As one example of the influence of Bell’s cosmic humanism in Love Wins, Bell teaches that “The gospel Jesus spreads in the book of Luke has as one of its main themes that Jesus brings a social revolution, in which the previous systems and hierarchies of clean and unclean, sinner and saved, and up and down don’t mean what they used to. God is doing a new work through Jesus, calling all people to human solidarity. Everybody is a brother, a sister. Equals, children of the God who shows no favoritism. To reject this new social order was to reject Jesus…” (p. 75-76). Elsewhere, Bell says that when God brings the new heaven and new earth, he’s going to eliminate a host of terrible things such as “war, rape, greed, injustice, violence, pride, division, exploitation, disgrace, etc.” (p. 36). Even further, Bell says that God will act decisively on behalf of everyone “who ever been stepped on by the machine, exploited, abused, forgotten, or mistreated.” (p. 39). Notice throughout all of this, Bell has not said once that God will get rid of sin. This is ultimately because Bell can’t believe that God can do that, since as he later says, humans will always have the choice to reject God even beyond the grave. But since sin inherently begins and is defined by “not choosing God,” then God can’t get rid of sin, according to Bell’s own premises. Yet, if God can’t get rid of sin, then Bell’s utopian vision of a perfect future without evil is lost since all evil is the product of sin. Now, to get back on track to the point of cosmic humanism…
Nowhere in Scripture, much less in Christ’s words, can Bell’s westernized, modern view of a new coming social order ever be found. I’ll pull a Rob Bell and use a one-word sentence to emphasize what I just said.
Yet, as James W. Sire in his book, The Universe Next Door (2009) says, one of the tenets of the modern strand of cosmic humanism within New Age worldviews is a belief that “the human race is on the verge of a radical change in human nature; even now we see harbingers of transformed humanity and prototypes of the New Age” (p. 181). This is a central theme of Love Wins: heaven is fully now and fully then, for as Bell says, “Jesus invites us, in this life…to experience the life of heaven now.”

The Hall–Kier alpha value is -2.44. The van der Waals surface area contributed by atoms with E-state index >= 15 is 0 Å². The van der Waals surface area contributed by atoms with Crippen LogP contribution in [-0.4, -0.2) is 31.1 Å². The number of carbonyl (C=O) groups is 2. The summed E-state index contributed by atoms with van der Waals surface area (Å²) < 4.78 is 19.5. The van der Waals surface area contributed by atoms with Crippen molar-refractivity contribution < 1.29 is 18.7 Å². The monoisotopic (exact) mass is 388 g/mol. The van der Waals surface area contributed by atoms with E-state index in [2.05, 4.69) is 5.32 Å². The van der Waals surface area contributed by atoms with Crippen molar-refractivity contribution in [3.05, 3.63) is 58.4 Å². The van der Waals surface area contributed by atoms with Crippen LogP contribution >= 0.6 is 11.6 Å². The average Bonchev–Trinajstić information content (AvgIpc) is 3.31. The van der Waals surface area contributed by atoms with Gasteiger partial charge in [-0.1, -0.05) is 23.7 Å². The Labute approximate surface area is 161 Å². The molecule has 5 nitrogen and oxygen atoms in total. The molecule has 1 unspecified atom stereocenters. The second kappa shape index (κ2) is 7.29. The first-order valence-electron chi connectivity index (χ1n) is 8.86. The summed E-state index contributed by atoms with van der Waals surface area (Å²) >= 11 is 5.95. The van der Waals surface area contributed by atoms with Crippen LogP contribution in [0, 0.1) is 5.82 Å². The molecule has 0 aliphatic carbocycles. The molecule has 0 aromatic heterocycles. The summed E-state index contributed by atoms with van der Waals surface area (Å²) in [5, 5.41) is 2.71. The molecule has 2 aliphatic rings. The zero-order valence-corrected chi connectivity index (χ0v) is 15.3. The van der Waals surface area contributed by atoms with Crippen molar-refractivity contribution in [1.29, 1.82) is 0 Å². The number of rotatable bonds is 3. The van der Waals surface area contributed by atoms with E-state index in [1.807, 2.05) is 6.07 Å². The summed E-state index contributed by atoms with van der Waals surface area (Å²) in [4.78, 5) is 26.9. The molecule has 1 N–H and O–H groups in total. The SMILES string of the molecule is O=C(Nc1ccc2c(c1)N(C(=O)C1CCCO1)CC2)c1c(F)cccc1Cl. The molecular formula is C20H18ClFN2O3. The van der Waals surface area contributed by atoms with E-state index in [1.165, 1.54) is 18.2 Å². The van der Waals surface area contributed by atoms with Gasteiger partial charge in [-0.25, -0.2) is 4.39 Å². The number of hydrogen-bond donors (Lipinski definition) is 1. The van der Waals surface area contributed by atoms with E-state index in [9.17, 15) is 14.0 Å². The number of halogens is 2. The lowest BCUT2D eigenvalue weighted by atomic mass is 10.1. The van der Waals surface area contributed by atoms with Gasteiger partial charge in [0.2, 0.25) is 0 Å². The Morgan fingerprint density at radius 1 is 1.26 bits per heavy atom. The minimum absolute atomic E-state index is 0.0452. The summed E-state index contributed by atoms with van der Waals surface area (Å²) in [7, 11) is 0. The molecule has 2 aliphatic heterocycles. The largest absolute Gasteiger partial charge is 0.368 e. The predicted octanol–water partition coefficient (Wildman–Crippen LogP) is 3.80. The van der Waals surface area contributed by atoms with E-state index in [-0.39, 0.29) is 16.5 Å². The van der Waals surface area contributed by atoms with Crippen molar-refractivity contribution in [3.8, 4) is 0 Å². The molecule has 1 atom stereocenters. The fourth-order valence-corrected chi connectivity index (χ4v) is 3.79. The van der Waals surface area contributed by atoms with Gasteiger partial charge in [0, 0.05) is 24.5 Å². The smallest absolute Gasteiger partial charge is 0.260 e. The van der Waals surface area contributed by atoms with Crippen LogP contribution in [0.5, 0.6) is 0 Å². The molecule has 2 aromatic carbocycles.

Ultimately this sounds more like a cosmic humanist simply making Christ the convenient force that brings about his utopian view of human solidarity. Whether or not Bell realizes this is not the case in my argument, let that be clear. My point is that Bell’s teaching shares much more coherency with cosmic humanism—that is itself a symptom of modern social beliefs and democratic conditions—rather than biblical theology backed up by thousands of years of church history. One educated in the wisdom of the political philosopher, Alexis de Tocqueville, would immediately know that Rob Bell’s belief in Christianity as a means for human solidarity and establishing equality is merely a product of democratic notions within a modern society driven by an undying passion for equality. Thus, Bell’s beliefs are not grounded in divine revelation, and therefore, are not ultimate truths that transcend time periods and cultures.
Postmodernism in Love Wins
Further, Bell exhibits his prior commitment to postmodernism throughout Love Wins. A specific and brief example will have to suffice for now. Toward the end of the book, Bell rejects the notion of a violent God that punishes sin out of righteous anger because “the good news is better than that” (p. 181) because God couldn’t want to “inflict pain or agony on anyone” (p. 177). Disregarding the fact that Matthew 25:41 (ESV) very explicitly says “Then he will say to those on his left, ‘Depart from me, you cursed, into the eternal fire prepared for the devil and his angels” (implying that God prepared the eternal fire for the devil and his angels), let’s look at the reasoning here.
The view that God is just, the punisher of sin and the redeemer who brings his elect unto himself is just not a good story, according Rob Bell. So he rejects it. Let me pull another Rob Bell, but this time, I’ll use a fragment as a complete sentence in addition to a one-word sentence:
Not a good story. Rejected.